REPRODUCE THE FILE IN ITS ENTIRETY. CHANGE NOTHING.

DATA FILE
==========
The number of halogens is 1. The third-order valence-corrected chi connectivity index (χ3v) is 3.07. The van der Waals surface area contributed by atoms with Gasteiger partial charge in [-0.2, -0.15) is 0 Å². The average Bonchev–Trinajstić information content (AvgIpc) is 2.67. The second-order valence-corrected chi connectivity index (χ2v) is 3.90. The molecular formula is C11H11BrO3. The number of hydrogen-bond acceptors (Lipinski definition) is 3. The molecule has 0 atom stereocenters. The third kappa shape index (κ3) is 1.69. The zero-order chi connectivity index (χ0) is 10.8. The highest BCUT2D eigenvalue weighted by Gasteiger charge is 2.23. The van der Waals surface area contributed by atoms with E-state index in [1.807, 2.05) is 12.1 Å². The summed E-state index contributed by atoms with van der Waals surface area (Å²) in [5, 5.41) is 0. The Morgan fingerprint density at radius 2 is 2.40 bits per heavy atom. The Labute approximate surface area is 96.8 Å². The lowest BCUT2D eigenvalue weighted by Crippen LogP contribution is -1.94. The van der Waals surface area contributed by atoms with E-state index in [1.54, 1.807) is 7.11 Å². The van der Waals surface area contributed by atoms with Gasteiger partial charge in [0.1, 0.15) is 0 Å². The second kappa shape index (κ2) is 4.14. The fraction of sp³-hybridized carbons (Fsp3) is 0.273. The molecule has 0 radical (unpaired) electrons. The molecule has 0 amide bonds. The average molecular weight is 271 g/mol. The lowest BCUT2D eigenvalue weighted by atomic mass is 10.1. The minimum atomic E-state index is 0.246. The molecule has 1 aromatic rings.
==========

The number of halogens is 1. The third-order valence-corrected chi connectivity index (χ3v) is 3.07. The van der Waals surface area contributed by atoms with Gasteiger partial charge in [-0.2, -0.15) is 0 Å². The average Bonchev–Trinajstić information content (AvgIpc) is 2.67. The second-order valence-corrected chi connectivity index (χ2v) is 3.90. The molecular formula is C11H11BrO3. The number of hydrogen-bond acceptors (Lipinski definition) is 3. The molecule has 0 atom stereocenters. The third kappa shape index (κ3) is 1.69. The zero-order chi connectivity index (χ0) is 10.8. The highest BCUT2D eigenvalue weighted by Gasteiger charge is 2.23. The van der Waals surface area contributed by atoms with E-state index in [1.807, 2.05) is 12.1 Å². The summed E-state index contributed by atoms with van der Waals surface area (Å²) in [5, 5.41) is 0. The Morgan fingerprint density at radius 2 is 2.40 bits per heavy atom. The Labute approximate surface area is 96.8 Å². The lowest BCUT2D eigenvalue weighted by Crippen LogP contribution is -1.94. The van der Waals surface area contributed by atoms with E-state index in [1.54, 1.807) is 7.11 Å². The van der Waals surface area contributed by atoms with Gasteiger partial charge in [0.1, 0.15) is 0 Å². The second kappa shape index (κ2) is 4.14. The fraction of sp³-hybridized carbons (Fsp3) is 0.273. The molecule has 0 radical (unpaired) electrons. The molecule has 0 amide bonds. The average molecular weight is 271 g/mol. The lowest BCUT2D eigenvalue weighted by atomic mass is 10.1. The minimum atomic E-state index is 0.246. The molecule has 1 aromatic rings.